Forced Marriage – Frequently Asked Questions
What is a Forced Marriage?
A forced marriage is one that takes place without the full and free consent of both parties, either via physical force, psychological abuse, emotional pressure or threats. The Matrimonial Causes Act 1973 states that the marriage can be made void on the grounds that it was conducted without the valid consent of one or both parties – this process is called an annulment, and is different from divorce [ click here for more information about annulment].
What is the difference between Forced and Arranged Marriage?
A clear legal distinction has been drawn by the courts between Forced and Arranged Marriage. In an Arranged Marriage families take the lead in selecting a marriage partner but the couple have the free will and choice to accept or decline the arrangement.
What is a Forced Marriage Protection Order?
A Forced Marriage Protection Order (FMPO) can help if you are being forced into marriage or are already in a forced marriage. The Court can make an order in an emergency so that protection is in place straightaway. Applications can also be made at the same time as a police investigation or other criminal proceedings and failure to comply can result in imprisonment of up to two years.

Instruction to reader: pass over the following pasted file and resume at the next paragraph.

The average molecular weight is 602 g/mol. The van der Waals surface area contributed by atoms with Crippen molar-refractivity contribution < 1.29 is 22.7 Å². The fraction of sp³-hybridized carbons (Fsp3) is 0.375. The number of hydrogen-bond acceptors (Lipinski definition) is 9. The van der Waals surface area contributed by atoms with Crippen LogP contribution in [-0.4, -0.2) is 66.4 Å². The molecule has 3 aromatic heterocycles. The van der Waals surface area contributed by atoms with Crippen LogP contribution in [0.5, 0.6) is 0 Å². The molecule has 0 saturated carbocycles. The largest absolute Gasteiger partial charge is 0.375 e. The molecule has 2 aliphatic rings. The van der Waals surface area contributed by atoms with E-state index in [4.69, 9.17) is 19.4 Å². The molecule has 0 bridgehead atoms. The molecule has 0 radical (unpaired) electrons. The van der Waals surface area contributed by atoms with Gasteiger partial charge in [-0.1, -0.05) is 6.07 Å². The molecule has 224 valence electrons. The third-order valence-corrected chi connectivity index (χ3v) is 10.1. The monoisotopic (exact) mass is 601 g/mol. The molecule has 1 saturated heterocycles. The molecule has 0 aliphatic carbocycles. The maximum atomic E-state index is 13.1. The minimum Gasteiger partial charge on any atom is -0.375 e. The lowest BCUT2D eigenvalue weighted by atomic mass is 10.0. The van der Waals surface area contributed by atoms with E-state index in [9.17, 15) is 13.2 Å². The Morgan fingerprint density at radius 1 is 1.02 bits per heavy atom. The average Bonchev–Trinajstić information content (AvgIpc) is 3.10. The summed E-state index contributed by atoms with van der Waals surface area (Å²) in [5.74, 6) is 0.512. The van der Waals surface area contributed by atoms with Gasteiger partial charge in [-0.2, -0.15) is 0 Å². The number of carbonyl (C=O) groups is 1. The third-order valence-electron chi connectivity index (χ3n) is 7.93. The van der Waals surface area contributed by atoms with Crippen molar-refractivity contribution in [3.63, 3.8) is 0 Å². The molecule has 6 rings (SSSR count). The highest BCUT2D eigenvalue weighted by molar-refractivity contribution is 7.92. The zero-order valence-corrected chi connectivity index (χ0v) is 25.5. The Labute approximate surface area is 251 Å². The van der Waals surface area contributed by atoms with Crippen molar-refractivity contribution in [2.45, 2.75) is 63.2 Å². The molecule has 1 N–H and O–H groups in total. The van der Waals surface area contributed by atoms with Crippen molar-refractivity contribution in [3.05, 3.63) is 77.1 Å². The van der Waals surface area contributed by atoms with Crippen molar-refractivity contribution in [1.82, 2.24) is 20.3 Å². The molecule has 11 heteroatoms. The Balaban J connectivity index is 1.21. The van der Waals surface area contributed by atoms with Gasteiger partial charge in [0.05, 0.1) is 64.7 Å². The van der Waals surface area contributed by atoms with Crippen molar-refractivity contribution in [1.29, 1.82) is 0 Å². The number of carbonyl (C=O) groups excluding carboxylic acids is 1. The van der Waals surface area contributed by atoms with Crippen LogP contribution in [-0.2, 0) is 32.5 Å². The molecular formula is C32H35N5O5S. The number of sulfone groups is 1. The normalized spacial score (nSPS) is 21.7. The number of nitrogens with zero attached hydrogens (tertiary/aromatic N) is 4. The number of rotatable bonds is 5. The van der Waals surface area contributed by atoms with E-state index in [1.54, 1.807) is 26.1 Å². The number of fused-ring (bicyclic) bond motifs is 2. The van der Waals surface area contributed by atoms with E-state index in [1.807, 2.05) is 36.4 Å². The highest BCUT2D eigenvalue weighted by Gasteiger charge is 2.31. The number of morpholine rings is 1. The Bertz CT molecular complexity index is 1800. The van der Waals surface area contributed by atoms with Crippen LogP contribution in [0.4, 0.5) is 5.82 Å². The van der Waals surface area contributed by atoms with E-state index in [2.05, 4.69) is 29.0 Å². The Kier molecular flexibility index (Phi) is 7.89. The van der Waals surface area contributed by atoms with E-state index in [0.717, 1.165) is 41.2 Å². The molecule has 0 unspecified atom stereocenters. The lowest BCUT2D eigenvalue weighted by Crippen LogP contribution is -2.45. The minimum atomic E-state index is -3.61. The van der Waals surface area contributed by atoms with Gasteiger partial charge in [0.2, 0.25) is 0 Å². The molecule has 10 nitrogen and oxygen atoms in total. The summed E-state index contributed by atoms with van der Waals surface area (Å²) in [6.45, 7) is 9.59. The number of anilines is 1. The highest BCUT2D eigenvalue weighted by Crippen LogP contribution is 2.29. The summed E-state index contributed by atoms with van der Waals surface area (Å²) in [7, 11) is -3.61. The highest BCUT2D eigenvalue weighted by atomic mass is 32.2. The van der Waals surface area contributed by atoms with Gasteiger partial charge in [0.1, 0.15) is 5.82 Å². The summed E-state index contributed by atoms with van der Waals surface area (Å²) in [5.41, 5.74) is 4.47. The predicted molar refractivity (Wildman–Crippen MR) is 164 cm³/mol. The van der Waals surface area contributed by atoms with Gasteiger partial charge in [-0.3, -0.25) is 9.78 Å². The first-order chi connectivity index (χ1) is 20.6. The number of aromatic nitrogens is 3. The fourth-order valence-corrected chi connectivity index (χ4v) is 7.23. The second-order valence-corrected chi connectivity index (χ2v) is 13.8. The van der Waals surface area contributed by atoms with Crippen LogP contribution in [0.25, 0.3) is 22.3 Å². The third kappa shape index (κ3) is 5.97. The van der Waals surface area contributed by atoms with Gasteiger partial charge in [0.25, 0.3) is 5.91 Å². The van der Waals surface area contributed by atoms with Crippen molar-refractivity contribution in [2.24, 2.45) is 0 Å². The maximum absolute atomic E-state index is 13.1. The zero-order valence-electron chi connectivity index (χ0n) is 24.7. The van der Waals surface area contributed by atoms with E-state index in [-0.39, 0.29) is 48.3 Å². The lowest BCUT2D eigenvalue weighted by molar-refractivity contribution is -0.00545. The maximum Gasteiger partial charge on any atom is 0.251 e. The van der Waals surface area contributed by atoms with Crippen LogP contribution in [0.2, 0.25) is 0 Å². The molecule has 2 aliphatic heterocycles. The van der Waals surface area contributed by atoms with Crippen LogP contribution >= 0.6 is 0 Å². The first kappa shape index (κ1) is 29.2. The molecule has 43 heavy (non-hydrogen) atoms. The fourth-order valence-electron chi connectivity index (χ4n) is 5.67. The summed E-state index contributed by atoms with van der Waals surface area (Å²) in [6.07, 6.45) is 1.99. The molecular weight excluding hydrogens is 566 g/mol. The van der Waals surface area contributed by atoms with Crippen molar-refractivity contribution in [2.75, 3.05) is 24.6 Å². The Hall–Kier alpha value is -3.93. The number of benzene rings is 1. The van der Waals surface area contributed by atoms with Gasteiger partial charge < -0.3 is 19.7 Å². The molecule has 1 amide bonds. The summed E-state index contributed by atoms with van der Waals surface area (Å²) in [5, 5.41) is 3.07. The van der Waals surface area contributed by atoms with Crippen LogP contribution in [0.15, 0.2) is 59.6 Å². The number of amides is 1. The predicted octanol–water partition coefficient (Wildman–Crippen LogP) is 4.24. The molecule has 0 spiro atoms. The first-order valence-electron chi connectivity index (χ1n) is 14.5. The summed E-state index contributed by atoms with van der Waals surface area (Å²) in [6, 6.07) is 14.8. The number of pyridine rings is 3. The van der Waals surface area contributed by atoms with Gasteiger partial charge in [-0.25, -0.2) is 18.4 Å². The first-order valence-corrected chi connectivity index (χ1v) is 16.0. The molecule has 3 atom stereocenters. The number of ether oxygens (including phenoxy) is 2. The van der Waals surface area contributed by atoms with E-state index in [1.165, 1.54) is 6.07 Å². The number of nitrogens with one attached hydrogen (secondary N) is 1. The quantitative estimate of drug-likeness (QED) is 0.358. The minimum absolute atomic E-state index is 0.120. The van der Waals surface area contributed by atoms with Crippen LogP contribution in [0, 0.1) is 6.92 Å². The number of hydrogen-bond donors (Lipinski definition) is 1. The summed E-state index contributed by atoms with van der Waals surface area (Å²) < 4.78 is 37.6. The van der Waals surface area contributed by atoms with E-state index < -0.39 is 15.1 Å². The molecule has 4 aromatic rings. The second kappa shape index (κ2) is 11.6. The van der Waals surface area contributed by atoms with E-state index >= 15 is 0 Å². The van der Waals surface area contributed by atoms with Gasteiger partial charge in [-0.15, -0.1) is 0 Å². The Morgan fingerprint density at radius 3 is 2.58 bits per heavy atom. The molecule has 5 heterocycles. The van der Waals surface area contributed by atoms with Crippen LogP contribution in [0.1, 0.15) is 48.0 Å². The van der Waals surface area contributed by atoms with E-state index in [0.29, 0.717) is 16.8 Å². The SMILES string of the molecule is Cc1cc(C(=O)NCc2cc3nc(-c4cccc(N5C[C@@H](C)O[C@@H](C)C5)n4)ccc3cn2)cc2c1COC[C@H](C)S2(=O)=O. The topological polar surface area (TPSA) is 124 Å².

Where can I apply for an FMPO?
An application can be made at a number of county courts in England and Wales or at the High Court in London.
Who can apply for an FMPO?
The person who is to be protected by the order, a relevant third party or any other person with the Court’s permission. Children do not need a ‘next friend’ or someone to assist them if they have a legal representative or the Court agrees.
If I don’t want to apply for an FMPO can I get further help?
You can contact the Forced Marriage Unit (FMU) a joint Foreign & Commonwealth Office/Home Office team providing practical support and information to people at risk of being forced into marriage and those already forced into marriage.
Can I apply for an FMPO myself?
Yes, but you must be prepared to complete the relevant forms and statements and explain your case to the court. Court staff can explain Court procedures, but they cannot provide legal advice on the merits of individual cases, or give advice about the probable outcome.
Victim of a Forced Marriage? Looking for experienced divorce solicitors?
If you are being forced into or are indeed already in a Forced Marriage, it is vital that you seek help from a specialist family law and divorce solicitor at the earliest opportunity.
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